The US official also offered support for the ongoing construction of the Greek-Bulgarian IGB gas pipeline interconnection and the progress achieved in plans for an FSRU in Alexandroupoli, northeastern Greece, a South Kavala underground gas storage facility, and Greek-North Macedonian connection.

Poseidon overland section plan kept alive, PCI status sought

IGI Poseidon, a 50-50 joint venture between Greek gas utility DEPA and Italian energy operator Edison, is keeping alive the development prospects of an overland Greek segment, across northern Greece, for its Poseidon pipeline, to cross the Ionian Sea for a Greek-Italian link.

DEPA and Edison have submitted an application to the European Commission for PCI status concerning the overland section of Poseidon, enabling EU funding support, sources informed.

The Poseidon pipeline’s onshore segment, planned to stretch 760 km across northern Greece, from Kipous in the northeast, to Florovouni-Thesprotia, in the country’s northwest, before crossing the Ionian Sea all the way to Otranto, on Italy’s east coast, is considered an extension of the EastMed gas pipeline plan to link Greece, Cyprus and Israel.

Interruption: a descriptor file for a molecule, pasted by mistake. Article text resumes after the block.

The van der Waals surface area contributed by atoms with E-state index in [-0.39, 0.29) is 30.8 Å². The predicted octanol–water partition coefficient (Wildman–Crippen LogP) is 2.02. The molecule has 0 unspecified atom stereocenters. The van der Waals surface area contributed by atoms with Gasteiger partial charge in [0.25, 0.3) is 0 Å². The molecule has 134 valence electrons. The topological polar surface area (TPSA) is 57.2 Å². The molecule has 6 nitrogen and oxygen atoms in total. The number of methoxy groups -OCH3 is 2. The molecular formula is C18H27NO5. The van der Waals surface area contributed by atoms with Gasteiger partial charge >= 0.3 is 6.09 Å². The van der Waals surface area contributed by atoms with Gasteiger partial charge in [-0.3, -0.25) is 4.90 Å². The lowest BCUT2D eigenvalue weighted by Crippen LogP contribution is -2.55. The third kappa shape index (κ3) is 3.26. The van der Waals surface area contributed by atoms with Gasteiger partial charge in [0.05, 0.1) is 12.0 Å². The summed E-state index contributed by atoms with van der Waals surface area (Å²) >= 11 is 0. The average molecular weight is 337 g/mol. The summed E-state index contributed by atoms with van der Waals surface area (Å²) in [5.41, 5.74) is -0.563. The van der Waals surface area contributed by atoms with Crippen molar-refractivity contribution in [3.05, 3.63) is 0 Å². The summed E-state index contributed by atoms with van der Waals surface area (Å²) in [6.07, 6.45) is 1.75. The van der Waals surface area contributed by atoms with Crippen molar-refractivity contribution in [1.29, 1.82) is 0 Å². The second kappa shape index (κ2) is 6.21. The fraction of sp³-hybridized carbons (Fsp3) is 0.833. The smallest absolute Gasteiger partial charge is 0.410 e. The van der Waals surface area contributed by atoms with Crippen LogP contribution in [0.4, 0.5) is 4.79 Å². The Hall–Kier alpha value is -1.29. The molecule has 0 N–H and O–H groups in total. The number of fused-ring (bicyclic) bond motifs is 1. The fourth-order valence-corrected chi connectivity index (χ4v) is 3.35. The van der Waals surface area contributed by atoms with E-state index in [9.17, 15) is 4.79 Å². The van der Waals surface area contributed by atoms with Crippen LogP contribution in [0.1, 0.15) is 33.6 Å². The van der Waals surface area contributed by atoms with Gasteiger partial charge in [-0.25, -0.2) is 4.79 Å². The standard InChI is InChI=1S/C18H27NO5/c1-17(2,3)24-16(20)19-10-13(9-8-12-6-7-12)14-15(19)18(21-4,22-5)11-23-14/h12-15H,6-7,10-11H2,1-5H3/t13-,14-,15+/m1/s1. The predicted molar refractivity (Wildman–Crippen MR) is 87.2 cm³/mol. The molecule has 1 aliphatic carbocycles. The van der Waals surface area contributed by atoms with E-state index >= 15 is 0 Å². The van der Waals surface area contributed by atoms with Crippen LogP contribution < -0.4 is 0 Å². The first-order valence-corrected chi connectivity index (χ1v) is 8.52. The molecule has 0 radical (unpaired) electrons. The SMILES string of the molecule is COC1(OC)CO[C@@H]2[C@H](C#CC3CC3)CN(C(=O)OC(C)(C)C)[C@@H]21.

Poseidon’s onshore segment could be used to transport natural gas from east Mediterranean gas reserves to Balkan markets.

The Poseidon pipeline’s overland section can also be expected to be linked to the Greek-Bulgarian IGB gas pipeline, another project involving IGI Poseidon.

The Greek-Italian Poseidon pipeline has been incorporated into a trilateral agreement signed by Greece, Cyprus and Israel for the EastMed pipeline. This pact was ratified in Greek Parliament last month.

Greece, Cyprus and Israel recognize the overland section of the Poseidon pipeline as a project of national significance.